Some people believe that maintaining a schedule is something of the past and they believe that it is vitalizing and indulging to have no set agenda. Lifehack.org states that: not having a set schedule frees you up to work on whatever you feel is most important- for example; in the past 20 years Arnold Schwarzenegger hasn’t kept a set schedule and they attribute this to the fact that his schedule was clear of any obligations and he could spend the required amount of time focusing on his political career. Some people can thrive without have a schedule and then there are others who certainly need to keep track of everything they need to get done. Life is a process of trial and error and finding the best, most successful and efficient ways of dealing with things is trial and error as well; knowing your basic schedule leaves you free to make other commitments, or decline them, based on the other things you have going on.Some would have you believe that maintaining a calendar is becoming a thing of the past. They think that this strategy allows increased and enhanced productivity. Why? Because they feel that it is invigorating and empowering not to be tied to any set agenda and timetable.
This from lifehack.org:
“This idea comes from a wonderful book called A Perfect Mess, which explains how not keeping a schedule has been key to Arnold Schwarzenegger’s success as a movie star, politician, and businessman over the last 20 years.
Want to meet with Arnold? Sure, drop on by. He’ll see you if he can. But you might want to call first. Sorry, he doesn’t schedule appointments in advance.
As a result, for 20 years he has been free to work on whatever is most important in his life at any time. Those of you in California may recall how, once Arnold decided to run for Governor, he went into a blaze of action and activity that resulted in a landslide victory. The book attributes this in part to the fact that his schedule was completely clear and he could spend all day, every day on his new political career, without having to worry about distractions or commitments.”
I’m fully aware that there are many folks advocating that you NOT keep a schedule. If you’ve already figured things out, and you’ve found that this no-schedule approach works for you, great.
If you’ve found that you need to keep a schedule, and if you’re like me – someone who continuously assesses, monitors, modifies, and adapts my approach and strategies, please read on.
And if you’re one of those people who spends a lot of time trying to figure out what you have to do, and by when – keeping a long, dynamic, and ‘subject to change’ To-Do list – you may think a schedule would be crippling and constrictive, but you’d be surprised.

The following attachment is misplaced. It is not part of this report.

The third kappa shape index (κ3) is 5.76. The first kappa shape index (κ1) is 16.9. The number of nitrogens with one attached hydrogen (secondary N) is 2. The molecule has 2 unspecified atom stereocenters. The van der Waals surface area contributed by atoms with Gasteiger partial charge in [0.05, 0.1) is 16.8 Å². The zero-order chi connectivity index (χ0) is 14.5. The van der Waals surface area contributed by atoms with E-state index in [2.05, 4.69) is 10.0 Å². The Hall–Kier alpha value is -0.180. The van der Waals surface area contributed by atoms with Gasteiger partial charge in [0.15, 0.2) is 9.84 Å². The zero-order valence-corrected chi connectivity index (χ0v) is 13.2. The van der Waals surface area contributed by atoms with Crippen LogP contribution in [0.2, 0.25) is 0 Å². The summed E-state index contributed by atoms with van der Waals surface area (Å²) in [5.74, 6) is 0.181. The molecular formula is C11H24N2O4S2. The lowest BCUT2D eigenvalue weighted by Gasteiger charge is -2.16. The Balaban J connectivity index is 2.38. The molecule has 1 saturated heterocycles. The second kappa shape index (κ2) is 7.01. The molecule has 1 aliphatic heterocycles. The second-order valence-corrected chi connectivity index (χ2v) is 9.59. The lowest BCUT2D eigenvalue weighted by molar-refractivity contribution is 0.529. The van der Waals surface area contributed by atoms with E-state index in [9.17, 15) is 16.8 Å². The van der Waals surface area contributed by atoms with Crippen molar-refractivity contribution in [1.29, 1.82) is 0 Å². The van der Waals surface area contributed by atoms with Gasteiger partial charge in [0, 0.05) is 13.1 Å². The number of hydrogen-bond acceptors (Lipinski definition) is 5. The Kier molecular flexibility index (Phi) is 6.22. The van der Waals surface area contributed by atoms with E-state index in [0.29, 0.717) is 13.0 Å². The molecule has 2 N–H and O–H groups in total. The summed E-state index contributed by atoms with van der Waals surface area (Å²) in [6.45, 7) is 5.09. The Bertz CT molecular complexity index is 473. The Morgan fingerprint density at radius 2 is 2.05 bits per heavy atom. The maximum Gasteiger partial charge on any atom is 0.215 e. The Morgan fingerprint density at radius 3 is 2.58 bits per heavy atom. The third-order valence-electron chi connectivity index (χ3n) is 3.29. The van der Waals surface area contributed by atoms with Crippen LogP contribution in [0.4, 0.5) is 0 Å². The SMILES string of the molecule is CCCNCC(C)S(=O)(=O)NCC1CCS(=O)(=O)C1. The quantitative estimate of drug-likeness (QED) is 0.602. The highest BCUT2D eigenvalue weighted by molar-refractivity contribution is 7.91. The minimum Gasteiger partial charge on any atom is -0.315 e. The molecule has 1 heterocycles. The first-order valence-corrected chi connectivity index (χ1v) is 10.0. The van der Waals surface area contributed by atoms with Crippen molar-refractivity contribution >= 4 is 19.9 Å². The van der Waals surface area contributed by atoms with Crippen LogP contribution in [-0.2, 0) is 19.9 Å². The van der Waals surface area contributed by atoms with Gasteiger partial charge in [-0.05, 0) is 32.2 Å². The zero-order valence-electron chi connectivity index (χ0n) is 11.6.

I do watch my calendar. I attempt to hold to an agenda for many reasons, not the least of which is because I actually find that keeping a schedule of my commitments and tasks is, in reality, liberating.
Why? Because life happens. Things change. By saying definitively that “I am not keeping a schedule”, I’ve limited myself by drawing a line in the sand. I’ve ascribed to a single, one-size-fits-all solution to the challenges I face.
Instead, I choose to admit that there’s no single answer that works for me in every situation (and I’d never presume to tell you that one strategy will solve your problems, nor everybody else’s).
I’ve found that life is a process of trial and error, as is finding the best, most productive, efficient, and effective ways of accomplishing things.
The key for those of us who do keep a schedule is to block out times to do things, maybe color-code them by which project they belong to, and use those times as a guideline, not as a strict requirement.
By knowing how much time you’re planning on spending on a project, and where you are in that project, you can avoid a lot of the stress that comes from being disorganized and rushing from project to project.
When you can look at your day and see that it’s covered in blocks, you can honestly say “No, I’m sorry, I just don’t have time” to other projects.
Knowing your basic schedule leaves you free to make other commitments, or decline them, based on what you really have on your plate.
It’s amazingly freeing, once you get used to it, and you may find yourself living by a schedule even if you’ve never so much as marked one block of a calendar before.